Famous Jesus Statue Struck by Lightning
They say it only takes a spark to get a fire going.
The famous "Touchdown Jesus' statue outside Solid Rock Church in Monroe, Ohio was hit with a lot more than a spark, and some Christians are trying to understand why.
"This is not right," a church member by the name of Gifty told WDTN news after the Monday night fire that resulted in around $700,000 worth of damage to the statue and the church's nearby theater. "We just all have to go on our faith and ask God. This cannot be a coincidence."
"Something is not right that we have to pray about," she said.
The Dayton Daily News posted audio of an almost embarrassed 911 caller alerting authorities to the June 14 conflagration.
"I swear to God this is not a prank," he said to the dispatcher. "I just saw lighting strike it and it is on fire."
The statue's official name is the "King of Kings," but many use the nickname "Touchdown Jesus" because it depicts Christ raising both arms to the sky. The church installed it in 2004, with a steel frame covered in wood and Styrofoam and coated with fiberglass mat and resin. Church leaders have said they plan to rebuild.
"It sent goosebumps through my whole body because I am a believer," said Levi Walsh, 29, quoted in the Middletown Journal. "Of all the things that could have been struck, I just think that that would be protected. ... It's something that's not supposed to happen, Jesus burning," he said. "I had to see it with my own eyes."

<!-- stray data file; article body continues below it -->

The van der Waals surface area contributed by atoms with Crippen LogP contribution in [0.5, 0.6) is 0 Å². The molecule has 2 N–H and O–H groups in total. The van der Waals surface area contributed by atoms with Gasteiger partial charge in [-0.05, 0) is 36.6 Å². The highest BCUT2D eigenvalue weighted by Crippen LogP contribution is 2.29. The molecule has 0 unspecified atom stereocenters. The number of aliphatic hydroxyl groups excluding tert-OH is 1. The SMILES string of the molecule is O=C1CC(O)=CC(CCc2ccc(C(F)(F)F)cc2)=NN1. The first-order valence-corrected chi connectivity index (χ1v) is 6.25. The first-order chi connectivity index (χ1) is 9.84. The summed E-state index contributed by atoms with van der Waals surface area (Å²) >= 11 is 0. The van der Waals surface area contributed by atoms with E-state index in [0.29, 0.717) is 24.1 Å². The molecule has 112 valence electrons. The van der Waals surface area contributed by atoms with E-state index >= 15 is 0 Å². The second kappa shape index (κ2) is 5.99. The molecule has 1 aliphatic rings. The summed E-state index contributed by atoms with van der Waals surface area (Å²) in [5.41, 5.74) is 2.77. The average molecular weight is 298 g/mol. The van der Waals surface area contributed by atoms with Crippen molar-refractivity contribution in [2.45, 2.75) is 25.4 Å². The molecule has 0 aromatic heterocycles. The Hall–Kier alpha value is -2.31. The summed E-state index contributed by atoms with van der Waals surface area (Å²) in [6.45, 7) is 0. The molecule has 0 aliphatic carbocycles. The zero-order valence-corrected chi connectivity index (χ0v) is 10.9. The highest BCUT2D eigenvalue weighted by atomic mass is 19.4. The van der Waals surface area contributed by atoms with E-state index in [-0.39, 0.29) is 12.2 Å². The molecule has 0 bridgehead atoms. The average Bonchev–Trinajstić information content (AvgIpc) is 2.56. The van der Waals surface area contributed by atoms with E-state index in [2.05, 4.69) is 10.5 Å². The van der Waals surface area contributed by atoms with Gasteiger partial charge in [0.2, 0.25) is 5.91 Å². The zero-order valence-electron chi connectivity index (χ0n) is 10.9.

"It meant so much to so many people," said church member Cassie Browning to the Dayton Daily News. "The statue can be destroyed and gone, but Jesus can't be."
"I'm thinking it's a sign from Jesus that we need to learn something, as Christians, as a whole, we're not doing something right," said church member Kevin Jones to WHIO.
Others have chimed in with their views. On the Internet, Lindsay Van Kirk of SportsGrid.com's "Power Grid" blog wryly suggests that the fall of Touchdown Jesus is a sign that recent controversies in the football world may have "made God a bit mad."
Mark Brumley, on Ingatius Press' "Insight Scoop" blog, thinks that the fire is a sign that lightning and fiberglass do not mix according to the laws of God's universe. But, he says, if the fire sparks self-examination among Christians who see the charred remains, maybe that was part of God's plan.
"Since most of us usually have something to repent of or to repent more deeply of," he wrote, "the destruction of the statue certainly can be taken as a providential reminder to turn away from sin."